No matter what type of light you finally decide to use, you must buy a full spectrum white light. Do not buy any coloured lights. Studies show that white light, which includes Red, Orange, Yellow, Green, Blue, Indigo, Violet light. All the lights of the spectrum. It may also include some IR & UV as well. This will ensure you get good flowering, growth of the plant, growth of the fruit, including ripening of the fruit, overall health of the plant.
If you were growing a little cannabis, a seasonal crop perhaps you could get away with some kind of Red/Blue light, but you are not growing a seasonal, you are growing an all seasonal crop. Yours from flower to fruit takes the full year. You need the best spectrum as well as duration of light.
Normally I would advice you to put your light on 16-18 hours during the growing season and 12-14 during the rest period, but citrus are an all season grower, so you will need your light to be on for 16-18 hours year round. It does not come from a region of the world with a dormant season. If it does, it is very short.
It's the amount of light and the full spectrum of light that are the most important. I think you are correct with getting away with a 200-400 watt light. You do not want to go lower and if you have a good quality light you will not need any stronger.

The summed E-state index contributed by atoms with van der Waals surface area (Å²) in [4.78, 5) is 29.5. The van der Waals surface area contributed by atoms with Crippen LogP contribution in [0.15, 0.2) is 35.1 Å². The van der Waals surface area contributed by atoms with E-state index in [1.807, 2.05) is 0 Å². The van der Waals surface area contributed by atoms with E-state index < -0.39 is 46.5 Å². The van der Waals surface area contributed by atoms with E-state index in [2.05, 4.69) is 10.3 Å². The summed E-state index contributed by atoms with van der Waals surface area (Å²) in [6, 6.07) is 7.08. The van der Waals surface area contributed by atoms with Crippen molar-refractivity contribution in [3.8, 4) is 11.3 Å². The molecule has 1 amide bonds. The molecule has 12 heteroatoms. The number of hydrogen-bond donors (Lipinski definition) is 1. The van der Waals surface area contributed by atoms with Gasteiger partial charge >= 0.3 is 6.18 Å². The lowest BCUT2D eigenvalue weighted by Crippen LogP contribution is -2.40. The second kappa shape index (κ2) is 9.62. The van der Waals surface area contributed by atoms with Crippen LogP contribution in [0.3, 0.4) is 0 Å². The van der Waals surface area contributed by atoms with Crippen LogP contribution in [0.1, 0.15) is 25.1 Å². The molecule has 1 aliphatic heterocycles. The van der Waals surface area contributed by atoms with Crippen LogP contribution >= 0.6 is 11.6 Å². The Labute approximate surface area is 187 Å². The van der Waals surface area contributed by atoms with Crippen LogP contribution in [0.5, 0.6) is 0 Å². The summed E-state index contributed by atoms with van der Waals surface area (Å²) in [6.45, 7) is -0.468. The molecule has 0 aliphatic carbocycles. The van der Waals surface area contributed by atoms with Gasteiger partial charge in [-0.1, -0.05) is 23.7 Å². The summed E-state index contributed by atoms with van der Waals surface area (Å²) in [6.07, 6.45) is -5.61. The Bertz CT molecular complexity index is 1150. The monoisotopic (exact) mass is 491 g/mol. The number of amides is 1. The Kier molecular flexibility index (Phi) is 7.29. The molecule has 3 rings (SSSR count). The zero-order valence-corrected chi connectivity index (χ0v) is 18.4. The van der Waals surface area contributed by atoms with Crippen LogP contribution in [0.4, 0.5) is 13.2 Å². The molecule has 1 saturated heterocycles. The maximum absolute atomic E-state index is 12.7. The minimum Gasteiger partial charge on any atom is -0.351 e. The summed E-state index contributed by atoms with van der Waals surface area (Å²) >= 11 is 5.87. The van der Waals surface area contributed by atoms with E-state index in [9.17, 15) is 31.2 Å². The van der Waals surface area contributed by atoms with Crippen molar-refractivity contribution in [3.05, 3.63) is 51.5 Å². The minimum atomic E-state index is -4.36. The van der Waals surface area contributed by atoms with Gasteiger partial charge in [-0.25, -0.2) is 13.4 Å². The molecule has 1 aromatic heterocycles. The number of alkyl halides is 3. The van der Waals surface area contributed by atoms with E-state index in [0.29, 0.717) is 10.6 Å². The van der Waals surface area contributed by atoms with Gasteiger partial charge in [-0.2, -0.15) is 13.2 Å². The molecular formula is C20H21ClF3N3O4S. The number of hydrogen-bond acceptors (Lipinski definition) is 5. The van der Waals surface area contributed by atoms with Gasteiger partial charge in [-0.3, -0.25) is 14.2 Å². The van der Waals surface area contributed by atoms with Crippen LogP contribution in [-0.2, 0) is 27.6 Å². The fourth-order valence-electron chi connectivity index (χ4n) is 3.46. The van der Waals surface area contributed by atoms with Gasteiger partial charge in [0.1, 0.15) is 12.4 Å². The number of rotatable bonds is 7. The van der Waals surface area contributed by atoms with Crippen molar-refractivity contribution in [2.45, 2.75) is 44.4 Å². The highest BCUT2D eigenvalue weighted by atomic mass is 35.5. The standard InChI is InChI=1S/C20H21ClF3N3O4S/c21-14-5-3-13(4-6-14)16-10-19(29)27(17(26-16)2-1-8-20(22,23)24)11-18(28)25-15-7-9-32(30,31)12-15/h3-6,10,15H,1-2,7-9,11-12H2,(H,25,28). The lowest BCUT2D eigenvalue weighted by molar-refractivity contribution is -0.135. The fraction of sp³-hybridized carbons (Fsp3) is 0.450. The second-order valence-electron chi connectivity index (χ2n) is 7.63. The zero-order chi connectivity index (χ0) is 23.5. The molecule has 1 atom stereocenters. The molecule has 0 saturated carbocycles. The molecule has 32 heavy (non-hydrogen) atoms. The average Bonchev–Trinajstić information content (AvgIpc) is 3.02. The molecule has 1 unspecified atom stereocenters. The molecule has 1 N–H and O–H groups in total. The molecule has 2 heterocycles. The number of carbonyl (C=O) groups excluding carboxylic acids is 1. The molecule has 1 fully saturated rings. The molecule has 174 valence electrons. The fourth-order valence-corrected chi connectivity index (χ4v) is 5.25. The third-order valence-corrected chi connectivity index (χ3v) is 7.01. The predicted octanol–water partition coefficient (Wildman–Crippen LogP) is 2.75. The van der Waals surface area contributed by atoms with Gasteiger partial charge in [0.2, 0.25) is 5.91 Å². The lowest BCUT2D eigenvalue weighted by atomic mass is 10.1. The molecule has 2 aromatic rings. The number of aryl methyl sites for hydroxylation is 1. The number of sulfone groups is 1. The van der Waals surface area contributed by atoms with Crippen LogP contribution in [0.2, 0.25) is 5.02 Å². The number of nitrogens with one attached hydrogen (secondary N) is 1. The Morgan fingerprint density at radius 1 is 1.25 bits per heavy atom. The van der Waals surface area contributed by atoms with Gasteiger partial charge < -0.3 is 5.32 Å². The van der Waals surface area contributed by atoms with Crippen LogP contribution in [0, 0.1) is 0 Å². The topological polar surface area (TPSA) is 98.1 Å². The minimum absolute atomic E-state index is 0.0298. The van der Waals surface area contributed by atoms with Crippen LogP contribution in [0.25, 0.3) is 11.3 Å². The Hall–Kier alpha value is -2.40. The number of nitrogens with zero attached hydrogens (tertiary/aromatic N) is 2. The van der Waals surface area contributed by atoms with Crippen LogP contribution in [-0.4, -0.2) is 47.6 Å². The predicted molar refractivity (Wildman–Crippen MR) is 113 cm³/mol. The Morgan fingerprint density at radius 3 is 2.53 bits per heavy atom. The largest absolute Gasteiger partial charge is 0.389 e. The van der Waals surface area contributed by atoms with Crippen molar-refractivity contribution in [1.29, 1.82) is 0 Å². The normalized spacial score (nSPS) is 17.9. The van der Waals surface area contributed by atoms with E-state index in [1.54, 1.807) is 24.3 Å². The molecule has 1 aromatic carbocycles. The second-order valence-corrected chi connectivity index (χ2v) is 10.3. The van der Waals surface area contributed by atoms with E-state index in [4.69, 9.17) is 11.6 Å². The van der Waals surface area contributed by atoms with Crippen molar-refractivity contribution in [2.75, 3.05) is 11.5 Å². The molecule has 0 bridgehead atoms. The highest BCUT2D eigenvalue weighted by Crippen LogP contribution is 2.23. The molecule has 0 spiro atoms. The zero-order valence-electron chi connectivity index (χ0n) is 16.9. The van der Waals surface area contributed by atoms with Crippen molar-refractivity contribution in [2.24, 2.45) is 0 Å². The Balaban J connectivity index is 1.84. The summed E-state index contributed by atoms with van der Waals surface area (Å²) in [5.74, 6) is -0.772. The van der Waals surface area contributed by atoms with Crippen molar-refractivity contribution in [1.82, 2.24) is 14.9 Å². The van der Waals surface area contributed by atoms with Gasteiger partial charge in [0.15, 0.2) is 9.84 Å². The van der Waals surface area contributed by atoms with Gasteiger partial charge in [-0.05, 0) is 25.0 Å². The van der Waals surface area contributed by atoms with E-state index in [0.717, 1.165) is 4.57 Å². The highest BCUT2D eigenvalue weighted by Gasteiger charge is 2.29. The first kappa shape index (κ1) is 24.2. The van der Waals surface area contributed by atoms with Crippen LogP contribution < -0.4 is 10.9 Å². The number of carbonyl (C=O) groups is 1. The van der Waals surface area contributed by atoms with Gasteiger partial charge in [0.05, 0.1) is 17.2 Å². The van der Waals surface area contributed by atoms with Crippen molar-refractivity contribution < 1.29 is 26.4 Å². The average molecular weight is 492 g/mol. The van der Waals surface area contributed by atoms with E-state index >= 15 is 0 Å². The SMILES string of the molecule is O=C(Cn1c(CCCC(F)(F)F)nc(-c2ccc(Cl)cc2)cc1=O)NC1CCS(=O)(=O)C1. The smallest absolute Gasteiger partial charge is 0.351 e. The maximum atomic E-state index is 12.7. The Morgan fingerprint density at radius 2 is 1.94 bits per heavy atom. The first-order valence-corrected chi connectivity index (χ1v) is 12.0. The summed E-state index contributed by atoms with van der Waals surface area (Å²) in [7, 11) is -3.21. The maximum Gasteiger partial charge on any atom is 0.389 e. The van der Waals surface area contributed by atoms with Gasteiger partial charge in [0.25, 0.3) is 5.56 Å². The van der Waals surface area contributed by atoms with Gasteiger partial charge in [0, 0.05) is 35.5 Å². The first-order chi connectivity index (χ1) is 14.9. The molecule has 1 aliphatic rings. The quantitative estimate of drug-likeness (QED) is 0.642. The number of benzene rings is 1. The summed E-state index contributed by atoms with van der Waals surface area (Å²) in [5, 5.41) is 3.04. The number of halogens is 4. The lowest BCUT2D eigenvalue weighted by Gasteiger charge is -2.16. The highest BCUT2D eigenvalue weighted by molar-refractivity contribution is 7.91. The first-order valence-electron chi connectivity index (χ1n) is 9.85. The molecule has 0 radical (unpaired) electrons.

Watt is not what they use to measure the best lights. They use PAR and other measurements. Most of the best lights and some of the cheap lights have a reviews on Youtube. Take time to review these videos, some of the reviewers have great equipment for measure the quality of a light. They may not have your Carnegie Pendant LED Grow Light, but they do have pendant/spotlight lamps reviews on Youtube.
As I mentioned in my comments, 'No single light/fixture is going to a 18sqft area. Being you want a cone shape, they are meant to light only one plant. You will need a separate one for each plant. You are better off getting a different style that will cover a larger area. There are not many fixtures that will cover that amount of area'
I hope this helped shed some light on your question.